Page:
Survey analyses

Survey analysis has become a necessity in most economists’ toolbox. It has the advantage of being highly flexible and can be adjusted to the exact needs of the specific analysis. However, this flexibility also makes survey analysis a difficult discipline, as the survey design is crucial for the respondents’ understanding of the survey and to get useful results, which can be used for further analyses.


Job satisfaction pays off – a study of the value of job satisfaction

Society has a lot to gain from investing in job satisfaction.


This is the initial conclusion of a long-term research project for Krifa’s Job Satisfaction Knowledge Centre. The goal of the project is to create new knowledge about the economic importance of job satisfaction to society. The analysis is based on a large-scale survey among 4.500 Danish employees, carried out by Statistics Denmark. The data shows that job satisfaction is highly valued by employees: The average Danish employee attributes a value of DKK 155.000 to an increase in job satisfaction from the average to the upper end of the distribution.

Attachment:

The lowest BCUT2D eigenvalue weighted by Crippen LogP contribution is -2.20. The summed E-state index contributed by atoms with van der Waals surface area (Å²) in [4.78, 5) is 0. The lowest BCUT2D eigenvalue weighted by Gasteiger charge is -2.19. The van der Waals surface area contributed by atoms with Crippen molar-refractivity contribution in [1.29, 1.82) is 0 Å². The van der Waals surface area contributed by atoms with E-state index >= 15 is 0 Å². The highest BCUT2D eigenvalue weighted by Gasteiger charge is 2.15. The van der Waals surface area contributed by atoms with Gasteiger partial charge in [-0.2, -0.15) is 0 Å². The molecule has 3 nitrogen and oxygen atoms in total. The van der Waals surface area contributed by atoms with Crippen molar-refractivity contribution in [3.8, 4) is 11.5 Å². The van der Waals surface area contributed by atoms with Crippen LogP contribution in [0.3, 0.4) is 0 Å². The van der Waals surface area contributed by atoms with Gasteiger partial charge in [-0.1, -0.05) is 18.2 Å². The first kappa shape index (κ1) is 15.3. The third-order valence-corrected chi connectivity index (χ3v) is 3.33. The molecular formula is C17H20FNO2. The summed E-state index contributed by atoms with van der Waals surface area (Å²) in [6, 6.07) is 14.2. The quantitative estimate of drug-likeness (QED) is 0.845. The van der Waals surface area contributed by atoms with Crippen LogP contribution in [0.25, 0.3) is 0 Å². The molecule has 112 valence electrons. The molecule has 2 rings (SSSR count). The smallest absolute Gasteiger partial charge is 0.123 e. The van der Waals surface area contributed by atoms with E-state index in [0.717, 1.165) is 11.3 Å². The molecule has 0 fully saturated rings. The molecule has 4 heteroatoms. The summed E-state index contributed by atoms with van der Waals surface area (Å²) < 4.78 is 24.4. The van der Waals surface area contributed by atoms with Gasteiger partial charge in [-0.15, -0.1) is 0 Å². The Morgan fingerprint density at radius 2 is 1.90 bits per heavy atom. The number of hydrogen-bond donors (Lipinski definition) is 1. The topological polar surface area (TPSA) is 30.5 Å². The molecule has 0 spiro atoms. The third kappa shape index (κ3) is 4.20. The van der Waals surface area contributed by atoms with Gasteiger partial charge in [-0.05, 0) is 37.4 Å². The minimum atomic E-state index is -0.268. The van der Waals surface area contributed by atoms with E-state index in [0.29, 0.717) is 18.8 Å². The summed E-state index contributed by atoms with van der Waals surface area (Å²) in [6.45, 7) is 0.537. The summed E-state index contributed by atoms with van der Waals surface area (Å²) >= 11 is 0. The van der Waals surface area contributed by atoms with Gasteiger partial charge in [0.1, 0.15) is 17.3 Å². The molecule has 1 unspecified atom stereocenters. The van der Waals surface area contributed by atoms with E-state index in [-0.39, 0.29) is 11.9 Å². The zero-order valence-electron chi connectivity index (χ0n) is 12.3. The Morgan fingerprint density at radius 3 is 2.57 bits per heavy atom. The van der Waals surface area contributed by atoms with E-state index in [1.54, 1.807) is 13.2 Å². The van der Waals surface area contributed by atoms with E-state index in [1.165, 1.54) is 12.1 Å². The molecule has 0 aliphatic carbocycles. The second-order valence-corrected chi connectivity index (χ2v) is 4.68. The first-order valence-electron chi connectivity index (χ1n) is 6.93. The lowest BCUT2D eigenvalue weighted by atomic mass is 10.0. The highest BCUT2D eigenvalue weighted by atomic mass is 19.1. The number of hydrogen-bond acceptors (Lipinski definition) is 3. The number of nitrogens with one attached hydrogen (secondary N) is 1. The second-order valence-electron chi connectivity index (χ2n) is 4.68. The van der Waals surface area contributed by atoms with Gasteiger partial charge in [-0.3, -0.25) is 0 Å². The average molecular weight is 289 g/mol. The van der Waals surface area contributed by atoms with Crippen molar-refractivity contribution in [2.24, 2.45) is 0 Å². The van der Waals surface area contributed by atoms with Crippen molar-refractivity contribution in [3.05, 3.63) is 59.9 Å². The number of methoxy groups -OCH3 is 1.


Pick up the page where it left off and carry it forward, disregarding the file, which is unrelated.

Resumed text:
Highly relevant for employers, the data also shows a strong association between job satisfaction and labour market movements. Notably, employees are much more likely to remain with their current employer if they are satisfied with their job. Moreover, high job satisfaction is associated with fewer sick days and low stress.


In the next phase of the project, we will study the association between job satisfaction and measures of organizational performance.

Market analysis for the plumbing and electrician industry

Plumbing and electricity companies have been performing well for many years, and the employment was in 2019 on a record high level.


The plumbing and electricity companies are performing well. That is the overall conclusion of the new report Kraka Advisory made for TEKNIQ Arbejdsgiverne. In this report, we analysed the general state of the Danish economy, along with the production and labour market for plumbers and electricians. Since 2013 the industry has seen high growth rates in revenue and employment, with the unemployment rate decreasing to a point that it could hinder continued growth in the sector. The positive trends for revenue and employment continued in 2019, but at a slower pace. The slower pace might be something the industry will have to get used to in coming years, as construction is projected to slow down in the coming years, and as the crisis following the Coronavirus creates an uncertain future for the companies.


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